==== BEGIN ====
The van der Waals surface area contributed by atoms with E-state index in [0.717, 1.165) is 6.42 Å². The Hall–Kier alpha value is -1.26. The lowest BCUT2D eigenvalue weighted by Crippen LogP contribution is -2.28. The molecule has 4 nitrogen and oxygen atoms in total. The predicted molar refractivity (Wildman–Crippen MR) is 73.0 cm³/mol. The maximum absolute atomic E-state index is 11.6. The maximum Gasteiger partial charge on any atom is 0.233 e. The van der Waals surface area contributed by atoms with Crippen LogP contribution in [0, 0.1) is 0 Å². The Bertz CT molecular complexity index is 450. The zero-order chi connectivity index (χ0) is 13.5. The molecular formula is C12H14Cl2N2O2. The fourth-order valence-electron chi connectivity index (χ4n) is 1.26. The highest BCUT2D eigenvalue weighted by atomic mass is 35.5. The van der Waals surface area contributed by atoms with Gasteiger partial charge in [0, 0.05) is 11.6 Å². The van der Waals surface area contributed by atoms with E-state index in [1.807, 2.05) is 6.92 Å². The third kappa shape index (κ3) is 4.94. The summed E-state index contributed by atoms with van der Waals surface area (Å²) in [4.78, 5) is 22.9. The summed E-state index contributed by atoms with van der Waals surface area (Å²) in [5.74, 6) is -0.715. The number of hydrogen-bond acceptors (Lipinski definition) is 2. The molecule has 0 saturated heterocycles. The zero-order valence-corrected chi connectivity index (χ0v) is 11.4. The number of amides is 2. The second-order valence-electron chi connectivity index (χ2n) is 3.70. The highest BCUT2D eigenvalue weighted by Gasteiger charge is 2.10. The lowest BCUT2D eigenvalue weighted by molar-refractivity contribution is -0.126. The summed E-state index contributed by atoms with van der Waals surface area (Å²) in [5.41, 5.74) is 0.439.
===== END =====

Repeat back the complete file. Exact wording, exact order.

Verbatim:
The van der Waals surface area contributed by atoms with E-state index in [0.717, 1.165) is 6.42 Å². The Hall–Kier alpha value is -1.26. The lowest BCUT2D eigenvalue weighted by Crippen LogP contribution is -2.28. The molecule has 4 nitrogen and oxygen atoms in total. The predicted molar refractivity (Wildman–Crippen MR) is 73.0 cm³/mol. The maximum absolute atomic E-state index is 11.6. The maximum Gasteiger partial charge on any atom is 0.233 e. The van der Waals surface area contributed by atoms with Crippen LogP contribution in [0, 0.1) is 0 Å². The Bertz CT molecular complexity index is 450. The zero-order chi connectivity index (χ0) is 13.5. The molecular formula is C12H14Cl2N2O2. The fourth-order valence-electron chi connectivity index (χ4n) is 1.26. The highest BCUT2D eigenvalue weighted by atomic mass is 35.5. The van der Waals surface area contributed by atoms with Gasteiger partial charge in [0, 0.05) is 11.6 Å². The van der Waals surface area contributed by atoms with E-state index in [1.807, 2.05) is 6.92 Å². The third kappa shape index (κ3) is 4.94. The summed E-state index contributed by atoms with van der Waals surface area (Å²) in [4.78, 5) is 22.9. The summed E-state index contributed by atoms with van der Waals surface area (Å²) in [5.74, 6) is -0.715. The number of hydrogen-bond acceptors (Lipinski definition) is 2. The molecule has 0 saturated heterocycles. The zero-order valence-corrected chi connectivity index (χ0v) is 11.4. The number of amides is 2. The second-order valence-electron chi connectivity index (χ2n) is 3.70. The highest BCUT2D eigenvalue weighted by Gasteiger charge is 2.10. The lowest BCUT2D eigenvalue weighted by molar-refractivity contribution is -0.126. The summed E-state index contributed by atoms with van der Waals surface area (Å²) in [5.41, 5.74) is 0.439.